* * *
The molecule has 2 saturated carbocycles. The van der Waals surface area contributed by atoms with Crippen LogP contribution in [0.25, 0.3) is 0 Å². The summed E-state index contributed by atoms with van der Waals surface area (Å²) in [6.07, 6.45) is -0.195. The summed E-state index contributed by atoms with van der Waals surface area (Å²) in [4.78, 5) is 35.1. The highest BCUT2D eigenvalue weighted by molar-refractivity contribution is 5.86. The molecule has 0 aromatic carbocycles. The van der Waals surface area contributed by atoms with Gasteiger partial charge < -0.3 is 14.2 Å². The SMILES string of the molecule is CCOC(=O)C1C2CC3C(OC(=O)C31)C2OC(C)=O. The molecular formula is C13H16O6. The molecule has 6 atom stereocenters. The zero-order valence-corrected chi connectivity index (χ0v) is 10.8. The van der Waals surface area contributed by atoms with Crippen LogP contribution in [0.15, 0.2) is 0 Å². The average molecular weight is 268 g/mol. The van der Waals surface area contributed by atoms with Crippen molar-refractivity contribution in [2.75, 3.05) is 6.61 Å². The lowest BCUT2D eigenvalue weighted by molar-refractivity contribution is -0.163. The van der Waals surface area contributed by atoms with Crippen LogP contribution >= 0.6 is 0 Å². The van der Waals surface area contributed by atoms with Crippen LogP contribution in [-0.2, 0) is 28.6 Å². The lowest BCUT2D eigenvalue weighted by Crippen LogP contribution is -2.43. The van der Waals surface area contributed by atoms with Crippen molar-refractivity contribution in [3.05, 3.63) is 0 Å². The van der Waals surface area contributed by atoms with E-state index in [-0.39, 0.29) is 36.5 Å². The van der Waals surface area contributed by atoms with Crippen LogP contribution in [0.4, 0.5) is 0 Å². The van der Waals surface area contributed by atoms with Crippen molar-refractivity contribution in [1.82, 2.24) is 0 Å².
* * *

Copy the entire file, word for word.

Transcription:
The molecule has 2 saturated carbocycles. The van der Waals surface area contributed by atoms with Crippen LogP contribution in [0.25, 0.3) is 0 Å². The summed E-state index contributed by atoms with van der Waals surface area (Å²) in [6.07, 6.45) is -0.195. The summed E-state index contributed by atoms with van der Waals surface area (Å²) in [4.78, 5) is 35.1. The highest BCUT2D eigenvalue weighted by molar-refractivity contribution is 5.86. The molecule has 0 aromatic carbocycles. The van der Waals surface area contributed by atoms with Gasteiger partial charge < -0.3 is 14.2 Å². The SMILES string of the molecule is CCOC(=O)C1C2CC3C(OC(=O)C31)C2OC(C)=O. The molecular formula is C13H16O6. The molecule has 6 atom stereocenters. The zero-order valence-corrected chi connectivity index (χ0v) is 10.8. The van der Waals surface area contributed by atoms with Crippen LogP contribution in [0.15, 0.2) is 0 Å². The average molecular weight is 268 g/mol. The van der Waals surface area contributed by atoms with Crippen molar-refractivity contribution in [2.75, 3.05) is 6.61 Å². The lowest BCUT2D eigenvalue weighted by molar-refractivity contribution is -0.163. The van der Waals surface area contributed by atoms with Crippen LogP contribution >= 0.6 is 0 Å². The van der Waals surface area contributed by atoms with Crippen LogP contribution in [-0.2, 0) is 28.6 Å². The lowest BCUT2D eigenvalue weighted by Crippen LogP contribution is -2.43. The van der Waals surface area contributed by atoms with Crippen molar-refractivity contribution in [3.05, 3.63) is 0 Å². The van der Waals surface area contributed by atoms with E-state index in [-0.39, 0.29) is 36.5 Å². The van der Waals surface area contributed by atoms with Crippen LogP contribution in [0.4, 0.5) is 0 Å². The van der Waals surface area contributed by atoms with Crippen molar-refractivity contribution in [1.82, 2.24) is 0 Å².